Opinion

Budget choices aren’t just whimsical

Earmarking certain government revenue sources for use only on particular kinds of expenditures is generally a bad policy, yet we have done it often.

The practice seems so common in our state that it’s become difficult to tell how our government leaders might operate without such restrictions.

Frequently, when people advocate the need for additional government expenditures for a particular purpose, they seem attracted to the idea of an additional tax earmarked for that purpose.

Rarely do they contend that existing revenues ought to be spent on their area of concern rather than something else.

A typical argument in favor of earmarking a specific tax asserts that spending on the program at issue shouldn’t be left to the whims of the Legislature.

Is that really how most people view our representative form of government? Have our elected representatives generally done such a poor job of setting priorities and appropriating funds for particular programs that the results of their deliberations can fairly be described as whimsical?

Probably not, since the same sort of argument is made when the issue is left to the voters to decide directly. If both the voters and their representatives generally decide such questions on a whim, who’s left to decide reasonably and wisely?

A more likely explanation for the attractiveness of earmarking revenue is that advocates for any particular program simply use one of the available methods to increase spending for their pet programs and defend that money from others for a while.

Having their own pot of money doesn’t often make them quit asking for more, but it does allow them to focus more of their efforts on obtaining additional revenue rather than constantly defending the revenue already earmarked for their program.

Therein lies the problem with earmarking revenue, since it places an obstacle in the way of people who would redirect that money to more pressing needs.

Take public transit spending, as an example. More than $1 billion is spent on public transit agencies each year in Washington, but their advocates keep coming back for more.

Most public transit funding comes from revenue sources earmarked to be spent only for that purpose, so the agencies rarely need to defend that money from people who believe it ought to be spent on something else — schools, for example.

Revenue earmarked for public transit illustrates why earmarking generally is bad policy. With all those single-occupant buses driving aimlessly around during most of the day, there is no doubt the revenue spent on them exceeds what is needed to relieve rush-hour congestion.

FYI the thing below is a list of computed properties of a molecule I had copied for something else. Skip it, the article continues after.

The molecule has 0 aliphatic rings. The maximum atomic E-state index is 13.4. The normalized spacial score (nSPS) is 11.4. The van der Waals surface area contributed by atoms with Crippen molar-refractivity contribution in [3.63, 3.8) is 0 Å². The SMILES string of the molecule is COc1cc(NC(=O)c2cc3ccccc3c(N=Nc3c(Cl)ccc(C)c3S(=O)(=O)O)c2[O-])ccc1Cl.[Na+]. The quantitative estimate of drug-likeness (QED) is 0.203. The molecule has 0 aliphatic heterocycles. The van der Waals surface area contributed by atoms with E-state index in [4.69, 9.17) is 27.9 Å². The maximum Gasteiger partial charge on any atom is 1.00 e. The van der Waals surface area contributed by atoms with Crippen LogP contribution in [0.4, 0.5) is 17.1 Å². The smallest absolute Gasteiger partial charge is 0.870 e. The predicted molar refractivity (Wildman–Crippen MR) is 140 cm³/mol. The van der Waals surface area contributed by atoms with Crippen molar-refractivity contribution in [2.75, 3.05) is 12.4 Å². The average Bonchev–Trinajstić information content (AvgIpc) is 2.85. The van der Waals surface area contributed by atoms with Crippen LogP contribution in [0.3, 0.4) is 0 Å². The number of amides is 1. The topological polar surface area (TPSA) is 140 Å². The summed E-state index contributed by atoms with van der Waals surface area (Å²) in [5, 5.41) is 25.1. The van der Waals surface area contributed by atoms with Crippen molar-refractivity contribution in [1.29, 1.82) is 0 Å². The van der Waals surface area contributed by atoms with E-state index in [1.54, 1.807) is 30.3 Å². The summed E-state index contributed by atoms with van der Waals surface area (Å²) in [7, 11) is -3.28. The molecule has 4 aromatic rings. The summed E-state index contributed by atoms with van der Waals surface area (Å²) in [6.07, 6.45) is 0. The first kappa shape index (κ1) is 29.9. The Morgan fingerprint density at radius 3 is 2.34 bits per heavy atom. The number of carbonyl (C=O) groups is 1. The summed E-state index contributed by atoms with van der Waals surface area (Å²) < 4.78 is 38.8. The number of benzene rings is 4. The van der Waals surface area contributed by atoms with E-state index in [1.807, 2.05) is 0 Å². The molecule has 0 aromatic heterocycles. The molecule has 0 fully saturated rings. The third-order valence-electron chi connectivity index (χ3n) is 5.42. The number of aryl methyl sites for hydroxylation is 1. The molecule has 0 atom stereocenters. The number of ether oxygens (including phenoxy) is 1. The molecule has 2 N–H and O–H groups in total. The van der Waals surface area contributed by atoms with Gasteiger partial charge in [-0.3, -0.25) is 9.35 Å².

Yet there is ordinarily no need for public transit agencies to defend their revenue sources during the state or local budget processes.

They get whatever comes in from the sales tax, for example, no matter whether it is too much or not.

Just try to get that revenue away from public transit agencies and use it to do something useful, like widening some of those congested roads, and you may see how hard it is to remove that earmark.

Plenty of people — possibly the majority — hope that eventually some of the people stuck in rush-hour traffic with them will give in and take the bus. Now there’s a whimsical notion, but it persists despite years of evidence to the contrary and supplies public transit agencies with lots of allies.

Even if the majority finally accepted that most other people have the same unalterable preference for their private vehicles as they do, it’s too late — the additional, earmarked sales tax was approved by the voters, and that’s that.

It’s something to keep in mind when offered the opportunity to increase taxes for a particular purpose. Your perfectly rational decision may look whimsical to you some day, but few people are willing to go to the trouble to give you an opportunity to decide differently.

Far better would be a system in which budget decisions are made regularly by elected representatives who can decide how each dollar of revenue ought to be spent to meet the needs of today and the foreseeable future.

Those elected representatives must stand for re-election on a regular basis, so their budget decisions must bear some semblance of rationality for them to have a good chance of reelection.

If their decisions could fairly be described as acting on a whim, they wouldn’t be continued in office — unless, of course, it really is true that all decisions are subject to the whims of the voters and their representatives.

There is no better method of selecting the people who serve in our government, but we would probably do better in most cases without earmarked revenues.

Robert Meadows is a Port Orchard resident.

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